In NYPD Times Square shooting, witnesses followed chase
Suspect ignored repeated orders to drop the knife and drew many officers into a slow-speed pursuit that itself lured onlookers
By Deepti Hajela
NEW YORK — Lincoln Rocha had just taken some photographs of his wife while they visited crowded Times Square on a hot summer day when he saw a man nearby start to back away from police officers who were talking to him.
When they reached out to try to grab hold of the man, Rocha said, "He just went for his knife." The officers went for their guns, and Rocha went for his camera.
"When I saw the officers draw their guns, I was sure they would kill him," the Brazilian tourist said Sunday, the day after the man, 51-year-old Darrius Kennedy, was shot to death by police, who said he had lunged at officers with the 11-inch kitchen knife.
"If they're going to kill him, I want to take some pictures, I want to record it," Rocha said.
Kennedy was smoking marijuana near the military recruiting station in Times Square about 3 p.m. Saturday when officers first approached, police said. It was the beginning of an encounter that would stretch for seven of the most crowded blocks in New York City in midafternoon and end a few minutes later with 12 gunshots and many witnesses.
As officers spoke to Kennedy, he became agitated, pulled out an 11-inch knife and began to put a bandanna on his head, police said. He ignored repeated orders to drop the knife and began backing away from them, continuing for blocks as he waved the knife and drew many officers into a slow-speed pursuit that itself lured onlookers.
Rocha said the unusual scene was the first time he had ever seen anything like it in any of his several visits to New York City.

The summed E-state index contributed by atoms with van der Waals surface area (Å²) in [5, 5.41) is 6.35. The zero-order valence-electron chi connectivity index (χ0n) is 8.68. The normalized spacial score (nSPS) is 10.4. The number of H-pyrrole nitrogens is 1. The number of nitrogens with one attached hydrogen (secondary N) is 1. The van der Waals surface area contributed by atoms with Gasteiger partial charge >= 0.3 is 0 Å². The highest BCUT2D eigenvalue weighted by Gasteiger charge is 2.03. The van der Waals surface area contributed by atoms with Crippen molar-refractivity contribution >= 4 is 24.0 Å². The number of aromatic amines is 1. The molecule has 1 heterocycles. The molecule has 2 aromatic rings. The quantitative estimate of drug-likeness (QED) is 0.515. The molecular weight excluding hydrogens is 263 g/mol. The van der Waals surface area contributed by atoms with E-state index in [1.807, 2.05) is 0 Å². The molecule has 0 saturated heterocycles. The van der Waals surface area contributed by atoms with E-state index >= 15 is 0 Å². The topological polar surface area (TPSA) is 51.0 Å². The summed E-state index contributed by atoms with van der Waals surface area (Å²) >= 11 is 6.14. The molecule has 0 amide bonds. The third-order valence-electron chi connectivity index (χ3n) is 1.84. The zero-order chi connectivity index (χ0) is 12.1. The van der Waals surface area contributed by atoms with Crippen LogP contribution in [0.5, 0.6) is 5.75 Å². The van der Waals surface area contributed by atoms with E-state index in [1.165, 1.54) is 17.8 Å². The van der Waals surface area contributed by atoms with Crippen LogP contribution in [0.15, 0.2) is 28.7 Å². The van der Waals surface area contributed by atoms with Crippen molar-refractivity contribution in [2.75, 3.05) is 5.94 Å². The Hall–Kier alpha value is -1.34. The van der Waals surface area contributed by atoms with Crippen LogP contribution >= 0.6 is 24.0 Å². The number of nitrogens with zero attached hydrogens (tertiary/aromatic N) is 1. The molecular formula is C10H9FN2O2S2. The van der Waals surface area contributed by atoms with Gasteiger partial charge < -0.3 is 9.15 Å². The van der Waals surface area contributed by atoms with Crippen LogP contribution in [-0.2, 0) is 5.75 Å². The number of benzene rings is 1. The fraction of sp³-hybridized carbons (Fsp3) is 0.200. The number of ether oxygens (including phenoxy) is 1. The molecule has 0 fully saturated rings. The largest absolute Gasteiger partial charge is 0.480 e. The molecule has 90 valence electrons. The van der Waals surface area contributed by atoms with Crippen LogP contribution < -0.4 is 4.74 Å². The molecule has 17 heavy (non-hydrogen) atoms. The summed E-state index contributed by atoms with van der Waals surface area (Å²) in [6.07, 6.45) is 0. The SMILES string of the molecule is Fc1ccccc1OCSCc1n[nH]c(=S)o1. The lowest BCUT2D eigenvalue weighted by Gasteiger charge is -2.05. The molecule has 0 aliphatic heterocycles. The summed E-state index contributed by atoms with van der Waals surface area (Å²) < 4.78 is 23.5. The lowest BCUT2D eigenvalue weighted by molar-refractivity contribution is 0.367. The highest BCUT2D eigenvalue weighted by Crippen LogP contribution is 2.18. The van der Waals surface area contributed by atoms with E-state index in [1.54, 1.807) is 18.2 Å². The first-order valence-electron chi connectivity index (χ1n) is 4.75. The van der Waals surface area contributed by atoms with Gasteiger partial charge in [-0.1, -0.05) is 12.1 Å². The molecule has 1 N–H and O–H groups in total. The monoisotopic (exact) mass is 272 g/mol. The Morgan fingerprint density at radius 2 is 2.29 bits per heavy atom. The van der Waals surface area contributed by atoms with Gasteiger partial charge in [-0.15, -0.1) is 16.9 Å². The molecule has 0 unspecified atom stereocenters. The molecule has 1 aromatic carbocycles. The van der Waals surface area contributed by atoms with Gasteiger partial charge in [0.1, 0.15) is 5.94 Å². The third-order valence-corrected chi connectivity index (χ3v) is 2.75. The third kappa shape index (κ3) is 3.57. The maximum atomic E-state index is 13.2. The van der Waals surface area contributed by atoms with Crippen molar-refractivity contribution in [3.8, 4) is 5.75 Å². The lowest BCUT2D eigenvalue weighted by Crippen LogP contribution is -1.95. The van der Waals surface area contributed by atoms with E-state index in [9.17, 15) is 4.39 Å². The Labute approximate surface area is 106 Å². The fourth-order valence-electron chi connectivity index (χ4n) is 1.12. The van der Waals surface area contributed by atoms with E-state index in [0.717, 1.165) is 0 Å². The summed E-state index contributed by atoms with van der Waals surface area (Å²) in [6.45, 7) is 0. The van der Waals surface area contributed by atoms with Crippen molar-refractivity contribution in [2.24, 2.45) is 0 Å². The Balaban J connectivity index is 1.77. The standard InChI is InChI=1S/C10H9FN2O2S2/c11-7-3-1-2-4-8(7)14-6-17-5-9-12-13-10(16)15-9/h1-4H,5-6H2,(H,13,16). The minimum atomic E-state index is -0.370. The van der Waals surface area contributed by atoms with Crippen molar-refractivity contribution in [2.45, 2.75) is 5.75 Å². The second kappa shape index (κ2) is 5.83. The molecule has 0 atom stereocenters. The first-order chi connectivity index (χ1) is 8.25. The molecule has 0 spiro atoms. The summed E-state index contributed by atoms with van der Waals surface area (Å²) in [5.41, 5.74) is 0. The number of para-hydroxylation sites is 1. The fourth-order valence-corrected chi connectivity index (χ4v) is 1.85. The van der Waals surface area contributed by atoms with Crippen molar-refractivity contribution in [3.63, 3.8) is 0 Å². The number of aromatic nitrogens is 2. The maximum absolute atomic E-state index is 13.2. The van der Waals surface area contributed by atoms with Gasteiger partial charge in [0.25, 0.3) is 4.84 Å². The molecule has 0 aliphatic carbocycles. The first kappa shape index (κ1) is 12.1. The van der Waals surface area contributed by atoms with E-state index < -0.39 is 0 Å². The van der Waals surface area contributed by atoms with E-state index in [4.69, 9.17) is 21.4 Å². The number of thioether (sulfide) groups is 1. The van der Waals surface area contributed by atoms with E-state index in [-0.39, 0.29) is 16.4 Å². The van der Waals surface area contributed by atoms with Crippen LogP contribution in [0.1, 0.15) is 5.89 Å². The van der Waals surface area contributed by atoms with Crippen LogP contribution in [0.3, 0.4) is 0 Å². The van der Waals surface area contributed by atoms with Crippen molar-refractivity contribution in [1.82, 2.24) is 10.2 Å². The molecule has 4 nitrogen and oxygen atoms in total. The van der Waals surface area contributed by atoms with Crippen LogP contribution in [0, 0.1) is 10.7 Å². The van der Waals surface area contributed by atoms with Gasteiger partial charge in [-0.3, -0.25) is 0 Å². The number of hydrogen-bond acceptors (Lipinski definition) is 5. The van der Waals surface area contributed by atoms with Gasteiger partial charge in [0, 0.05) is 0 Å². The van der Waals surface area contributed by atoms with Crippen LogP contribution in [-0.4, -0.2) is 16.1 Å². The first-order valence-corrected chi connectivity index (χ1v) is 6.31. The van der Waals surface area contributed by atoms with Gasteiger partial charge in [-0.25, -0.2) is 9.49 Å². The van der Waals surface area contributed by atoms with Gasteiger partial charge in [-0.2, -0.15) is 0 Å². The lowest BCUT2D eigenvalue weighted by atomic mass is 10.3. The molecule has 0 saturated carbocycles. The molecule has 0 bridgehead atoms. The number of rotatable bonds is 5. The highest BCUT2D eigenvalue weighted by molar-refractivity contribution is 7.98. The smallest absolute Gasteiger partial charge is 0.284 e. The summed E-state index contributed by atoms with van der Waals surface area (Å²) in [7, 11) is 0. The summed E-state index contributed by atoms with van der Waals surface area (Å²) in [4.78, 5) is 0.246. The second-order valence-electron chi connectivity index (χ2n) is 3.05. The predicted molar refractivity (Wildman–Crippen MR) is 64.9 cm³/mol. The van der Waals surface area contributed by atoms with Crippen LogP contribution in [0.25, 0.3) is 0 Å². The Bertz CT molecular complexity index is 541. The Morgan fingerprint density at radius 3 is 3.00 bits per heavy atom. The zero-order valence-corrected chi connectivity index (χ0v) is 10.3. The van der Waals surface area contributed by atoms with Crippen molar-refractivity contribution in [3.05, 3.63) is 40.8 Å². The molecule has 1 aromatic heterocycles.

"You see something like this, you want to record it," he said. And in Times Square, crowded with countless tourists, street vendors and New Yorkers, many others apparently felt the same way.
Though Rocha stayed put, held back by his wife's insistence, the others following the chase pulled out cellphones to capture footage and, in some cases, offer commentary.
"They're going to shoot you, boy," a man's voice is heard yelling on a video that an onlooker provided to The New York Times.
Numerous officers can be seen going down the street in another video on the website of the New York Daily News.
According to the police, officers pepper-sprayed Kennedy six times but he held onto the knife throughout, wiping the spray off his face. Finally, he lunged at police and two officers shot him in the torso, police said.
In one video segment, police cars with sirens blaring pull up as gunshots are heard. Officers moved quickly to corral onlookers.
Kennedy was pronounced dead at Bellevue Hospital.
Rocha acknowledged that it made a difference that Kennedy was only holding a knife, and that there were so many officers on scene.
"If it was a gun, a revolver, I don't know that people would stay there and take pictures," he said.
"I just stayed because I saw he was holding a knife," Rocha said. "I was behind the officers, I knew he couldn't reach me."
Kennedy, who lived in Hempstead, N.Y., and was a native of South Carolina, had been arrested 10 times, including seven for marijuana possession, police said. In 2008, he was taken to a hospital for observation after knocking down garbage cans in Times Square.
Copyright 2012 Associated Press